[Skip to Content]
[Skip to Content Landing]
Article
October 4, 1985

Vitamin D and Hypercalcemia

Author Affiliations

Coney Island Hospital New York

JAMA. 1985;254(13):1719. doi:10.1001/jama.1985.03360130051010
Abstract

To the Editor.—  It is generally agreed that individuals at high risk for developing osteoporosis should ingest adequate amounts of calcium and vitamin D. Maintenance doses of approximately 400 units of vitamin D3 and 1 to 2 g of calcium are recommended in patients whose diet is inadequate in calcium. Unfortunately, it is not commonly realized that the physiological dose of vitamin D (approximately 400 units daily) is not generally available in the United States except in combination with other vitamins or with calcium. Therefore, if "vitamin D" is ordered, pharmacologic doses (25,000 to 50,000 units) may be dispensed, resulting in severe hypercalcemia. We have recently seen several cases of improper dosing with vitamin D.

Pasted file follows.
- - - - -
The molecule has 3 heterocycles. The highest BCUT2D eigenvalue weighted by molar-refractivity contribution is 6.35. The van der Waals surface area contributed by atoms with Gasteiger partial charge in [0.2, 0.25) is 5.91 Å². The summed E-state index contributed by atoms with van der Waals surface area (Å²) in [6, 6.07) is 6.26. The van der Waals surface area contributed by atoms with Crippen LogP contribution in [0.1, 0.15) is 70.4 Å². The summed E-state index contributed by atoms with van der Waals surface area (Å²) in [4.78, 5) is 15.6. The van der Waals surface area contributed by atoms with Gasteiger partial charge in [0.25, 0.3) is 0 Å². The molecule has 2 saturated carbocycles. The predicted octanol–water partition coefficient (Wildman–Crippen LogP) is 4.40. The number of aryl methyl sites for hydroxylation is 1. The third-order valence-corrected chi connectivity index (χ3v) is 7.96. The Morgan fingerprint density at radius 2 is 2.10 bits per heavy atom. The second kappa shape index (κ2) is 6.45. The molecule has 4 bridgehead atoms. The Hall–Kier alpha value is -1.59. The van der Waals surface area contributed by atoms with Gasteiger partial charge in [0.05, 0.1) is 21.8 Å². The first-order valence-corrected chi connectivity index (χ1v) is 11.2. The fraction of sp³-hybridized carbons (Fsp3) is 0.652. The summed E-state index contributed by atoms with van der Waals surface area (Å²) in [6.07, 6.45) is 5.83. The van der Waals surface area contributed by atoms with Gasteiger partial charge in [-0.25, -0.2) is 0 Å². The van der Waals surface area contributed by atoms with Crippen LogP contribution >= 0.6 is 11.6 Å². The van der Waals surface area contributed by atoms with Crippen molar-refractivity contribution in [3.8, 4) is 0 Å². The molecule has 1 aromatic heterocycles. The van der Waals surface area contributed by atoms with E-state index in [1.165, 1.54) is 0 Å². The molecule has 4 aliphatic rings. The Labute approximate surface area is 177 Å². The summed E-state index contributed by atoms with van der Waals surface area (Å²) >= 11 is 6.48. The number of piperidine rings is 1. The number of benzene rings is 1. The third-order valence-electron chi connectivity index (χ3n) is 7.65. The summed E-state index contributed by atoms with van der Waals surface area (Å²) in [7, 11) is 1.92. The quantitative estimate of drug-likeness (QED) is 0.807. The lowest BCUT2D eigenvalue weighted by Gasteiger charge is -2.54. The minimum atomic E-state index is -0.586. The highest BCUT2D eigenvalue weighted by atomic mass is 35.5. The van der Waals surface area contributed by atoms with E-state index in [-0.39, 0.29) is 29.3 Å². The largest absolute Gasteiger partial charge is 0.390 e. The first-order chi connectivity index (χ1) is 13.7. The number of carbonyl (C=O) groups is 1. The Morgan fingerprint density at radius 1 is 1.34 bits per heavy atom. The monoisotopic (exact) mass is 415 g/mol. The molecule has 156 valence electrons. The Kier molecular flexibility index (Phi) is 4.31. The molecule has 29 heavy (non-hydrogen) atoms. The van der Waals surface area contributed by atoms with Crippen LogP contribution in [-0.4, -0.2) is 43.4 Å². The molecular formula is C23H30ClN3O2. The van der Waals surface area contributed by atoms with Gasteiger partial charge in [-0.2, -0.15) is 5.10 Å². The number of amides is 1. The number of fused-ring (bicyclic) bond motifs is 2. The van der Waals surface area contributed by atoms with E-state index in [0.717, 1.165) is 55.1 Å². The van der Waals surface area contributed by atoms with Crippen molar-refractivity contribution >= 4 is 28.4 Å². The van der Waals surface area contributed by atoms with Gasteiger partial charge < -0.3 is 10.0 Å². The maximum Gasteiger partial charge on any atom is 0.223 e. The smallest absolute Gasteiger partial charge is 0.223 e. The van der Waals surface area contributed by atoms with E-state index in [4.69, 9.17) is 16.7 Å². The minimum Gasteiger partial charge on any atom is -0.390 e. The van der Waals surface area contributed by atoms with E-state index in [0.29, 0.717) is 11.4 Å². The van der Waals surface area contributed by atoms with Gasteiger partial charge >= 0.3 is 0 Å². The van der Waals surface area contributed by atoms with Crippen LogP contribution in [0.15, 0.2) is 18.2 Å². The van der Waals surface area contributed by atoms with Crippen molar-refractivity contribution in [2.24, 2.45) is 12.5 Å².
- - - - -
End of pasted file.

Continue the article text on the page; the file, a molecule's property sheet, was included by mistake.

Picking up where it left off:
Report of Cases.—  An 81-year-old normocalcemic woman was admitted for rehabilitation of a broken femur. Before admission she was taking a preparation containing 125 units of vitamin D and 500 mg of calcium carbonate

×